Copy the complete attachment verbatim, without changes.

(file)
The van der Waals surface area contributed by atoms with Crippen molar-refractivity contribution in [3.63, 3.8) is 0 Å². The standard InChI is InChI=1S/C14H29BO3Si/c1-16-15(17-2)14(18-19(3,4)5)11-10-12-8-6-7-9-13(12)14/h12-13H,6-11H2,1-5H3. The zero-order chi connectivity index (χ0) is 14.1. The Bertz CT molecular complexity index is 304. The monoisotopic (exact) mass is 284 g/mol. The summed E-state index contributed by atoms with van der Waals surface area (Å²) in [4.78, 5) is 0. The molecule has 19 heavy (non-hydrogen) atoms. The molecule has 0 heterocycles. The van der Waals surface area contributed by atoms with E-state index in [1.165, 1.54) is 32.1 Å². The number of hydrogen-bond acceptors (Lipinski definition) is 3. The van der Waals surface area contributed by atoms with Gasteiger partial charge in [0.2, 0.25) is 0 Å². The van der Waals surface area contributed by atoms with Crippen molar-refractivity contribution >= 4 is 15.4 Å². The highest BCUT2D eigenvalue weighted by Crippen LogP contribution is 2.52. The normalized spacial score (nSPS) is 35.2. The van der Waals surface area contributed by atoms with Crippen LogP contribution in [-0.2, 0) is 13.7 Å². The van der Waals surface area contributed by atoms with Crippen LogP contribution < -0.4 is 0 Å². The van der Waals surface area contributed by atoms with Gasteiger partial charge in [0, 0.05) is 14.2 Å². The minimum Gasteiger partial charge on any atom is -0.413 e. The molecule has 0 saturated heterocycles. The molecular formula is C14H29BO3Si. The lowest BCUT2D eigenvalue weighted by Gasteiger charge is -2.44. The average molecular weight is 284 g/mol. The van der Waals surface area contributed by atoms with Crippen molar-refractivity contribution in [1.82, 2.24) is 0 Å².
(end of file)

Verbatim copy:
The van der Waals surface area contributed by atoms with Crippen molar-refractivity contribution in [3.63, 3.8) is 0 Å². The standard InChI is InChI=1S/C14H29BO3Si/c1-16-15(17-2)14(18-19(3,4)5)11-10-12-8-6-7-9-13(12)14/h12-13H,6-11H2,1-5H3. The zero-order chi connectivity index (χ0) is 14.1. The Bertz CT molecular complexity index is 304. The monoisotopic (exact) mass is 284 g/mol. The summed E-state index contributed by atoms with van der Waals surface area (Å²) in [4.78, 5) is 0. The molecule has 19 heavy (non-hydrogen) atoms. The molecule has 0 heterocycles. The van der Waals surface area contributed by atoms with E-state index in [1.165, 1.54) is 32.1 Å². The number of hydrogen-bond acceptors (Lipinski definition) is 3. The van der Waals surface area contributed by atoms with Gasteiger partial charge in [0.2, 0.25) is 0 Å². The van der Waals surface area contributed by atoms with Crippen molar-refractivity contribution >= 4 is 15.4 Å². The highest BCUT2D eigenvalue weighted by Crippen LogP contribution is 2.52. The normalized spacial score (nSPS) is 35.2. The van der Waals surface area contributed by atoms with Crippen LogP contribution in [-0.2, 0) is 13.7 Å². The van der Waals surface area contributed by atoms with Crippen LogP contribution < -0.4 is 0 Å². The van der Waals surface area contributed by atoms with Gasteiger partial charge in [0, 0.05) is 14.2 Å². The minimum Gasteiger partial charge on any atom is -0.413 e. The molecule has 0 saturated heterocycles. The molecular formula is C14H29BO3Si. The lowest BCUT2D eigenvalue weighted by Gasteiger charge is -2.44. The average molecular weight is 284 g/mol. The van der Waals surface area contributed by atoms with Crippen molar-refractivity contribution in [1.82, 2.24) is 0 Å².